In spite of widespread forecasts for continued growth of the cloud, nearly two-thirds of respondents in a recent survey of midsize businesses said they didn't understand what the term meant.
The survey, commissioned by cloud service provider Virtacore Systems, polled 210 representatives of companies with between 100 and 1,000 employees. Roughly one-third of the respondents identified themselves as members of IT departments, while the other two-thirds indicated they were on the "business" side -- in functions such as sales, finance, or management. But therein lay one of the more interesting discoveries: Nearly half (48%) of those in IT operations said they did not have a clear understanding of the cloud.
"We knew there was a need," said Kevin Burke, Virtacore's vice president of sales and marketing. "This survey was beyond even what we thought." Virtacore focuses on midsize companies as its target market.
One of the survey's questions asked: "Do you feel that the cloud has potential for your business?" 49% answered: "I don't know." 48% likewise responded "I don't know" when asked if their company used any cloud-based applications or services.
Burke said that the results highlight issues of definition and understanding in the field, noting that marketplace education will be an ongoing test for cloud vendors.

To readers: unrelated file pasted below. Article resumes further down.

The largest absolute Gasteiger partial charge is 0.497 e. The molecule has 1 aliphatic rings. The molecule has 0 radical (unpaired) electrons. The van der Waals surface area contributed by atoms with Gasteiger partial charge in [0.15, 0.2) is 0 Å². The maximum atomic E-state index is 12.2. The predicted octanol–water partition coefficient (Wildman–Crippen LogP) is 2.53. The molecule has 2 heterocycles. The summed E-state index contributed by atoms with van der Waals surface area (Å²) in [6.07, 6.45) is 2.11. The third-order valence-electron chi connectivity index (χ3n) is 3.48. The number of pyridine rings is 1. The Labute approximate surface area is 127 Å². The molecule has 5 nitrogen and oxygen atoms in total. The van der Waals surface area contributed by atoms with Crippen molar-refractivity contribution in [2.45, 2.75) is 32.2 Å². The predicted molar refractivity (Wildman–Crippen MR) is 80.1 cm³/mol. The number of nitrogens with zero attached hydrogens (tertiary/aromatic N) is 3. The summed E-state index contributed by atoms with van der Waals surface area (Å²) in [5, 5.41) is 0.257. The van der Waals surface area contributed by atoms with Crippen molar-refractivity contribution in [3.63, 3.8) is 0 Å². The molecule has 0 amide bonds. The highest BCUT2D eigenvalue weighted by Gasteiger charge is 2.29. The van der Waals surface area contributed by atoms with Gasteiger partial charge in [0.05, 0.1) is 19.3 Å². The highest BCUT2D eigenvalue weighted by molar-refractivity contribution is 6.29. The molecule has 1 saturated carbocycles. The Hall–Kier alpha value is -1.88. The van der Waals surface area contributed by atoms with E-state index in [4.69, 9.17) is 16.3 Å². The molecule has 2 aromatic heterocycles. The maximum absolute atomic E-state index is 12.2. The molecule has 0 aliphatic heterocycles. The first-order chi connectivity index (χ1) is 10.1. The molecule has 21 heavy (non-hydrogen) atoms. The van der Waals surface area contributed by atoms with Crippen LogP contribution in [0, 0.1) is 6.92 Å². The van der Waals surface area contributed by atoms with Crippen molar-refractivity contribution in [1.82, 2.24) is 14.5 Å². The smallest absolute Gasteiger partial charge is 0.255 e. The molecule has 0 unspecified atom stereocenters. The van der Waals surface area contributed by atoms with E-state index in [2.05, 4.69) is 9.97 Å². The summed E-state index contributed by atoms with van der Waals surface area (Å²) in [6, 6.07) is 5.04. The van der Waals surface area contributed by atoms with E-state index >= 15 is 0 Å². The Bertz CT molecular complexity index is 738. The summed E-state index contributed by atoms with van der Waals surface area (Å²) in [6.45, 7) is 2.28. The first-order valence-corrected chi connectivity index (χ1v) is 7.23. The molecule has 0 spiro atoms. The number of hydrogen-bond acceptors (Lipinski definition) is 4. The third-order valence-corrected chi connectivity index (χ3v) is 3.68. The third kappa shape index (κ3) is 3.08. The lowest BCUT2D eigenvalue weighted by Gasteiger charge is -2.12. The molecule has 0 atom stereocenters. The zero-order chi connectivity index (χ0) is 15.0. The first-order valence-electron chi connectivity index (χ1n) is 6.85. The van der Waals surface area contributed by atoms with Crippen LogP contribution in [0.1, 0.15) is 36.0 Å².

In fact, the survey showed that plenty of workers have already adopted some form of cloud computing without realizing it. Of the respondents who said that their organization used Web-based software for email, CRM, productivity, conferencing, and other uses, 54% did not identify them as cloud applications. The survey cited examples such as Gmail, Google Docs, Salesforce.com, MobileMe, and WebEx in its question.
Another eye-opener for Virtacore's Burke was that the cloud's cost-savings message -- a common one in marketing to the small and midsize business (SMB) segment -- might not be getting through. Of the companies that said they used no cloud-based applications or services, 47% cited lack of budget as the reason why. Concerns about cloud security, on the other hand, did not crack the top five reasons for steering clear of the cloud.
"We felt pretty strongly everyone knew about that," Burke said, referring to potential cost efficiencies for businesses in the cloud. "I was kind of surprised that didn't shine through a little more."
Though the meaning of the buzzword is far less important than cloud computing's actual business applications, the problem of definition is a real one for vendors like Virtacore. A common challenge the company faces in the market, Burke said, is that potential customers often first think of Software as a Service (SaaS) and applications such as email or CRM when they hear the term "cloud," while Virtacore focuses on servers and infrastructure.